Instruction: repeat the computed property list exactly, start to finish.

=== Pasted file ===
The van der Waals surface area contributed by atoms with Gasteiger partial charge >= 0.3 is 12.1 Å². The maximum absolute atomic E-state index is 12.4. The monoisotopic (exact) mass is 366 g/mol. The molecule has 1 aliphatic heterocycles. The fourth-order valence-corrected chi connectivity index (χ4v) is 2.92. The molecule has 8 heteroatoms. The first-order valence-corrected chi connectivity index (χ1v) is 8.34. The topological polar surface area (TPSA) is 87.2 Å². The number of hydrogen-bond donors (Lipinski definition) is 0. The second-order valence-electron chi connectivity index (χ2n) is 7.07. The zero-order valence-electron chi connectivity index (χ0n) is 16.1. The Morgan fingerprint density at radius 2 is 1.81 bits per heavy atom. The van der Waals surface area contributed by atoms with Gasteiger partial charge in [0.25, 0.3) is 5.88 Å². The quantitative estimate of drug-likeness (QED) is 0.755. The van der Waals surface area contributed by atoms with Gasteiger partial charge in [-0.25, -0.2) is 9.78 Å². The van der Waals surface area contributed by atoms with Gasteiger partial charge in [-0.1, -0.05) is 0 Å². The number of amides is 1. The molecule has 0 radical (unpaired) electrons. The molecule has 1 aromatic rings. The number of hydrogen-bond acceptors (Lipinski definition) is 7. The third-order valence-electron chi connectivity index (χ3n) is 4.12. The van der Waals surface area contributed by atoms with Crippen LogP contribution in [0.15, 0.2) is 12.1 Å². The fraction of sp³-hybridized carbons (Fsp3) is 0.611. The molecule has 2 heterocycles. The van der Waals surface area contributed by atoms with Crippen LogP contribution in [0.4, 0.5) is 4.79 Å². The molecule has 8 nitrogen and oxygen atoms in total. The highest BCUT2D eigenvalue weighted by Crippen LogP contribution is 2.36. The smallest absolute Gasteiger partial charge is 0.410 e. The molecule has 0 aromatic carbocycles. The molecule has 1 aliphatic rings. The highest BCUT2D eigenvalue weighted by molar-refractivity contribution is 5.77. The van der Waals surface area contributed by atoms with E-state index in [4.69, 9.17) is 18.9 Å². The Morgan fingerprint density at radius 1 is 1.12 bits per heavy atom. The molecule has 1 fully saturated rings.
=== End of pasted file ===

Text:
The van der Waals surface area contributed by atoms with Gasteiger partial charge >= 0.3 is 12.1 Å². The maximum absolute atomic E-state index is 12.4. The monoisotopic (exact) mass is 366 g/mol. The molecule has 1 aliphatic heterocycles. The fourth-order valence-corrected chi connectivity index (χ4v) is 2.92. The molecule has 8 heteroatoms. The first-order valence-corrected chi connectivity index (χ1v) is 8.34. The topological polar surface area (TPSA) is 87.2 Å². The number of hydrogen-bond donors (Lipinski definition) is 0. The second-order valence-electron chi connectivity index (χ2n) is 7.07. The zero-order valence-electron chi connectivity index (χ0n) is 16.1. The Morgan fingerprint density at radius 2 is 1.81 bits per heavy atom. The van der Waals surface area contributed by atoms with Gasteiger partial charge in [0.25, 0.3) is 5.88 Å². The quantitative estimate of drug-likeness (QED) is 0.755. The van der Waals surface area contributed by atoms with Gasteiger partial charge in [-0.25, -0.2) is 9.78 Å². The van der Waals surface area contributed by atoms with Gasteiger partial charge in [-0.1, -0.05) is 0 Å². The number of amides is 1. The molecule has 0 radical (unpaired) electrons. The molecule has 1 aromatic rings. The number of hydrogen-bond acceptors (Lipinski definition) is 7. The third-order valence-electron chi connectivity index (χ3n) is 4.12. The van der Waals surface area contributed by atoms with Crippen LogP contribution in [0.15, 0.2) is 12.1 Å². The fraction of sp³-hybridized carbons (Fsp3) is 0.611. The molecule has 2 heterocycles. The van der Waals surface area contributed by atoms with Crippen LogP contribution in [0.4, 0.5) is 4.79 Å². The molecule has 8 nitrogen and oxygen atoms in total. The highest BCUT2D eigenvalue weighted by Crippen LogP contribution is 2.36. The smallest absolute Gasteiger partial charge is 0.410 e. The molecule has 0 aromatic carbocycles. The molecule has 1 aliphatic rings. The highest BCUT2D eigenvalue weighted by molar-refractivity contribution is 5.77. The van der Waals surface area contributed by atoms with E-state index in [4.69, 9.17) is 18.9 Å². The Morgan fingerprint density at radius 1 is 1.12 bits per heavy atom. The molecule has 1 fully saturated rings.